Questions for the Author: Matthew Gavin Frank, Flight of the Diamond Smugglers

SIX YEARS AGO, back in April of 2015, author Matthew Gavin Frank came to DePaul University, here in Chicago where I teach, to read in the Visiting Writers Series from his then-new nonfiction book Preparing the Ghost: An Essay Concerning the Giant Squid and Its First Photographer. NPR called that book “an act of love and erudition.” As I listened to him read, I was struck by the accuracy of that description in the way that Frank set out not merely to teach his audience about the amateur naturalist Moses Harvey and his tentacled subject, but also how much passion and admiration he clearly possessed for both man and beast.

When his latest book, Flight of the Diamond Smugglers: A Tale of Pigeons, Obsession, and Greed Along Coastal South Africa was about to be released and he reached out to see if I’d be interested in being in conversation with him at his Chicago event, I leapt at the chance. Having admired his work for years, I was thrilled to hear that he had turned his lyrical ear and investigative skills to a subject near to my own heart: homing pigeons. Slim, dense, and poetically lilting, Frank blends memoir and research to craft an account of the rapacious corporate avarice inflicted by DeBeers on the geography of this area and the people and animals who call it home.

Matthew Gavin Frank is the author of five nonfiction books and three poetry collections. He teaches in the MFA Program in Creative Writing at Northern Michigan University, where he also serves as the Hybrids/Nonfiction editor of Passages North. In early March, we spoke by email about how trained homing pigeons have come to be some of the world’s smallest smugglers, how the diamond industry has concocted its false narrative of scarcity, and how common and even “ubiquitous” things can become quite extraordinary when we begin to pay attention.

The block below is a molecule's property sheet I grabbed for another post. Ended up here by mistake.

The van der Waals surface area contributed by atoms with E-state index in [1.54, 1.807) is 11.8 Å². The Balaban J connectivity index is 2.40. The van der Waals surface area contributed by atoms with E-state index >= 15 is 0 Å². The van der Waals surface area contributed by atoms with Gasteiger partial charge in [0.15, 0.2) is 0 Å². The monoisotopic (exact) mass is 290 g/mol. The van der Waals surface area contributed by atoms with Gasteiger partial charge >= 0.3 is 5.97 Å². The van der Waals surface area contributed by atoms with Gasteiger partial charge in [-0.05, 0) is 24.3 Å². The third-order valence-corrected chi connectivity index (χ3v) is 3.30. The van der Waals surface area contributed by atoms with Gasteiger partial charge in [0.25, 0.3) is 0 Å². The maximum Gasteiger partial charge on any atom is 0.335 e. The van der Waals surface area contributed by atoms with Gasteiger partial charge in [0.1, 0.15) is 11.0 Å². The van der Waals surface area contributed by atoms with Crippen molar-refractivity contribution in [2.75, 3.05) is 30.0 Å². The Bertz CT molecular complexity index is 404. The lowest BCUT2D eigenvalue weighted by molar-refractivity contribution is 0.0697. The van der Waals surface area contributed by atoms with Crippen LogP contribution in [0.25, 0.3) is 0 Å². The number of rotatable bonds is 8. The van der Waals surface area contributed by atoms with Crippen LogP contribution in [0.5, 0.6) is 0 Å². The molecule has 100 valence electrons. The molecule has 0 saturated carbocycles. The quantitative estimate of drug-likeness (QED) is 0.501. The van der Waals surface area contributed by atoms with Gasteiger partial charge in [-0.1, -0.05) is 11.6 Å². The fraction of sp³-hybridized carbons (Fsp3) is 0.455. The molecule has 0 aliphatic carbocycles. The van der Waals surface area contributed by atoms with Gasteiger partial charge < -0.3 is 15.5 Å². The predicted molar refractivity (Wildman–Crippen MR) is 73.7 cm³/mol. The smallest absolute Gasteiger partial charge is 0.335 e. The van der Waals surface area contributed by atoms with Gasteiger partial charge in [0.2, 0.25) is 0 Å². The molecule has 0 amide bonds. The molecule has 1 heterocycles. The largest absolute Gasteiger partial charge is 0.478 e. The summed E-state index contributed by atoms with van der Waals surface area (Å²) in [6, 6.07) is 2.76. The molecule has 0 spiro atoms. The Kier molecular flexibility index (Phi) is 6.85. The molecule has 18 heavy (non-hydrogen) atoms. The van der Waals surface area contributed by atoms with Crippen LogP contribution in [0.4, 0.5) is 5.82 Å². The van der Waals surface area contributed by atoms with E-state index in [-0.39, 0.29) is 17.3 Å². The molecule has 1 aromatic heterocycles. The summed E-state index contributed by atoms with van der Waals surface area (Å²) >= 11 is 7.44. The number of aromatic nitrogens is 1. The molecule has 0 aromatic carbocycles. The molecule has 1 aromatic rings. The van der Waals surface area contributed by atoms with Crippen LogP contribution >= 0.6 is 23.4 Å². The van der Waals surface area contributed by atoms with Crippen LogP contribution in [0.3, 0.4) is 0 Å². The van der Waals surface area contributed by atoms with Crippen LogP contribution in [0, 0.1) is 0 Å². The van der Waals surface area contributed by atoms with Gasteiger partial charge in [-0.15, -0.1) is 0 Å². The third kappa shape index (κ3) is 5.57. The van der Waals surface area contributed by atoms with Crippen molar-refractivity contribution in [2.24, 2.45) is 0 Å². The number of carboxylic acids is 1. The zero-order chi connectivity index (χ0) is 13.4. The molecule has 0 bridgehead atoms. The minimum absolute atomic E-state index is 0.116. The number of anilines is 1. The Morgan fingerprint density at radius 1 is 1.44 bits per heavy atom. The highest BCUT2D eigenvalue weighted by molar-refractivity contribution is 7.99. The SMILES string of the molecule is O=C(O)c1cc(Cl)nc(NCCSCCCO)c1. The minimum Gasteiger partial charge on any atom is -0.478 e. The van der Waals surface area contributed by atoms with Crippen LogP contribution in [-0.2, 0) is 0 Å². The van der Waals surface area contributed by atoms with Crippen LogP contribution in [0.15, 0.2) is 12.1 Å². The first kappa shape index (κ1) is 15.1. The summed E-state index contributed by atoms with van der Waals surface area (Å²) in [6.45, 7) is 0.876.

You’re dealing with material that could potentially be exoticized or romanticized, but you don’t do that. How did you settle on this clear-eyed, matter-of-fact approach, and were you ever tempted to go bigger or become more sentimental about the land itself, the child smuggler Msizi, or the birds?

Well, there was little romance in the worlds and constructs I was researching. Often, I didn’t feel as if I needed to lard observation with undo sentiment. Turning these issues (as they pertain to the inhumane and environmentally destructive side effects of corporate colonialism) into something romantic would seem disingenuous. I didn’t want to mitigate the impacts of real atrocity with romance. I felt the beauty of the birds could be evoked simply by watching them on the page, without overstatement. And I wanted to honor Msizi’s voice and stay out of the way when he was telling his story. His story doesn’t need my constant running commentary in order to illuminate or romanticize it.  

What was your relationship to, or stance on, diamonds before you started writing this book, and did it change as you got more into the project?

Before researching and writing this book, I had no real thoughts about diamonds. I never considered them. I discovered what was to become the subject matter for this book serendipitously—during a conversation with a former diamond diver in a bar one night in Port Nolloth, South Africa, after which I became obsessed.

He told me about the ways in which workers would sometimes use trained homing pigeons to smuggle diamonds out of the mines, and that if pigeons are overloaded with too much weight, they can lose their natural GPS, and begin landing at random. This happened along coastal South Africa—diamond-bearing pigeons dropping from the sky onto the local beaches. I couldn’t get that image out of my head. A rain of birds, burdened with gems. It was that image that eventually led me to investigate further. And the more research I did, the more I began to feel that diamonds—and our near-mythologizing of them, our compulsion to turn them into a symbol—have compelled us to do damage to each other, tipsy on greed and false narratives.